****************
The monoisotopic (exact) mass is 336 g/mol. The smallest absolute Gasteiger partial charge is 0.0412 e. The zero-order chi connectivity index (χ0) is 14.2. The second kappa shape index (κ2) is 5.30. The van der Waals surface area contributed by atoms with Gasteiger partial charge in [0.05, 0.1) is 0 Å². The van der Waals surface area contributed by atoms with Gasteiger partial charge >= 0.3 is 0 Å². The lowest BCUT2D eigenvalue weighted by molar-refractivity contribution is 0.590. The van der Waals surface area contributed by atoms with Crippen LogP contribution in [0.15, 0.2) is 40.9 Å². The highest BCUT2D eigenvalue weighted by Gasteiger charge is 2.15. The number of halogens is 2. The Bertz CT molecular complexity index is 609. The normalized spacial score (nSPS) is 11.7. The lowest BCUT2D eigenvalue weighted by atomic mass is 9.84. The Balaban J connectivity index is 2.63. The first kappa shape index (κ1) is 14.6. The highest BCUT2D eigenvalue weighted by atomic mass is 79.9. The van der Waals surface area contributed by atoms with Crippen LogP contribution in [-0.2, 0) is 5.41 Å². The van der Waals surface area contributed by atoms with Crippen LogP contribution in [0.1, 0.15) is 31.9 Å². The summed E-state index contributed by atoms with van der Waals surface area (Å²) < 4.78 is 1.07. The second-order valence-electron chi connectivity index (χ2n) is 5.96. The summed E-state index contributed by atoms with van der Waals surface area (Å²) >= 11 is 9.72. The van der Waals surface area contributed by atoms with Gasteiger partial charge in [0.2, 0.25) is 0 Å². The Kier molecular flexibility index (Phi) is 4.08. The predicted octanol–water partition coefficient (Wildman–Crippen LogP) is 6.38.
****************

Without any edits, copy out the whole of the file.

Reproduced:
The monoisotopic (exact) mass is 336 g/mol. The smallest absolute Gasteiger partial charge is 0.0412 e. The zero-order chi connectivity index (χ0) is 14.2. The second kappa shape index (κ2) is 5.30. The van der Waals surface area contributed by atoms with Gasteiger partial charge in [0.05, 0.1) is 0 Å². The van der Waals surface area contributed by atoms with Gasteiger partial charge >= 0.3 is 0 Å². The lowest BCUT2D eigenvalue weighted by molar-refractivity contribution is 0.590. The van der Waals surface area contributed by atoms with Crippen LogP contribution in [0.15, 0.2) is 40.9 Å². The highest BCUT2D eigenvalue weighted by Gasteiger charge is 2.15. The number of halogens is 2. The Bertz CT molecular complexity index is 609. The normalized spacial score (nSPS) is 11.7. The lowest BCUT2D eigenvalue weighted by atomic mass is 9.84. The Balaban J connectivity index is 2.63. The first kappa shape index (κ1) is 14.6. The highest BCUT2D eigenvalue weighted by atomic mass is 79.9. The van der Waals surface area contributed by atoms with Crippen LogP contribution in [-0.2, 0) is 5.41 Å². The van der Waals surface area contributed by atoms with Crippen LogP contribution in [0.1, 0.15) is 31.9 Å². The summed E-state index contributed by atoms with van der Waals surface area (Å²) < 4.78 is 1.07. The second-order valence-electron chi connectivity index (χ2n) is 5.96. The summed E-state index contributed by atoms with van der Waals surface area (Å²) >= 11 is 9.72. The van der Waals surface area contributed by atoms with Gasteiger partial charge in [0.2, 0.25) is 0 Å². The Kier molecular flexibility index (Phi) is 4.08. The predicted octanol–water partition coefficient (Wildman–Crippen LogP) is 6.38.